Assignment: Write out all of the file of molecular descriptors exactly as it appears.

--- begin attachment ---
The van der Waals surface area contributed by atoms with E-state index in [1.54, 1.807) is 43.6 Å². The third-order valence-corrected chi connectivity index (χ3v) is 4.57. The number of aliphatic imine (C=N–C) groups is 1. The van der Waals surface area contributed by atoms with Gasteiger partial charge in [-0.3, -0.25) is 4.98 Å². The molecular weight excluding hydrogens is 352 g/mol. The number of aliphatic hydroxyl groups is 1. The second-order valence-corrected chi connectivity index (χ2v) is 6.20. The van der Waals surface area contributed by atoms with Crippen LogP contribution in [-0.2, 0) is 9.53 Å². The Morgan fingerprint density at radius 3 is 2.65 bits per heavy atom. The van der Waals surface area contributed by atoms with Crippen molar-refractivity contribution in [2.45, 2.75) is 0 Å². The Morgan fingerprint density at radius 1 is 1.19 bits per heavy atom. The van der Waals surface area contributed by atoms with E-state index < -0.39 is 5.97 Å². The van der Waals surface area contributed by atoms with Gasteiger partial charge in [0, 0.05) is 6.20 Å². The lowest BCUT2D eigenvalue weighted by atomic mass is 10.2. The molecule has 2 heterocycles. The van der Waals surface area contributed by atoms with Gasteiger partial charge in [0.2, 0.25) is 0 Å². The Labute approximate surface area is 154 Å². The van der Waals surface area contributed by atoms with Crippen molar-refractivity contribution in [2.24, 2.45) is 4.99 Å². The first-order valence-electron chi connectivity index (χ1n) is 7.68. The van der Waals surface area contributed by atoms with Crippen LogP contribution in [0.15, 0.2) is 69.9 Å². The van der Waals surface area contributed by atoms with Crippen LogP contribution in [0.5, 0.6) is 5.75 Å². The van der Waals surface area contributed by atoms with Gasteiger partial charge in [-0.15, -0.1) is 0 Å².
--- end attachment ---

The van der Waals surface area contributed by atoms with E-state index in [1.54, 1.807) is 43.6 Å². The third-order valence-corrected chi connectivity index (χ3v) is 4.57. The number of aliphatic imine (C=N–C) groups is 1. The van der Waals surface area contributed by atoms with Gasteiger partial charge in [-0.3, -0.25) is 4.98 Å². The molecular weight excluding hydrogens is 352 g/mol. The number of aliphatic hydroxyl groups is 1. The second-order valence-corrected chi connectivity index (χ2v) is 6.20. The van der Waals surface area contributed by atoms with Crippen LogP contribution in [-0.2, 0) is 9.53 Å². The Morgan fingerprint density at radius 3 is 2.65 bits per heavy atom. The van der Waals surface area contributed by atoms with Crippen molar-refractivity contribution in [2.45, 2.75) is 0 Å². The Morgan fingerprint density at radius 1 is 1.19 bits per heavy atom. The van der Waals surface area contributed by atoms with E-state index < -0.39 is 5.97 Å². The van der Waals surface area contributed by atoms with Gasteiger partial charge in [0, 0.05) is 6.20 Å². The lowest BCUT2D eigenvalue weighted by atomic mass is 10.2. The molecule has 2 heterocycles. The van der Waals surface area contributed by atoms with Gasteiger partial charge in [0.2, 0.25) is 0 Å². The Labute approximate surface area is 154 Å². The van der Waals surface area contributed by atoms with Crippen molar-refractivity contribution in [2.24, 2.45) is 4.99 Å². The first-order valence-electron chi connectivity index (χ1n) is 7.68. The van der Waals surface area contributed by atoms with Crippen LogP contribution in [0.15, 0.2) is 69.9 Å². The van der Waals surface area contributed by atoms with Crippen LogP contribution in [0.5, 0.6) is 5.75 Å². The van der Waals surface area contributed by atoms with Gasteiger partial charge in [-0.15, -0.1) is 0 Å².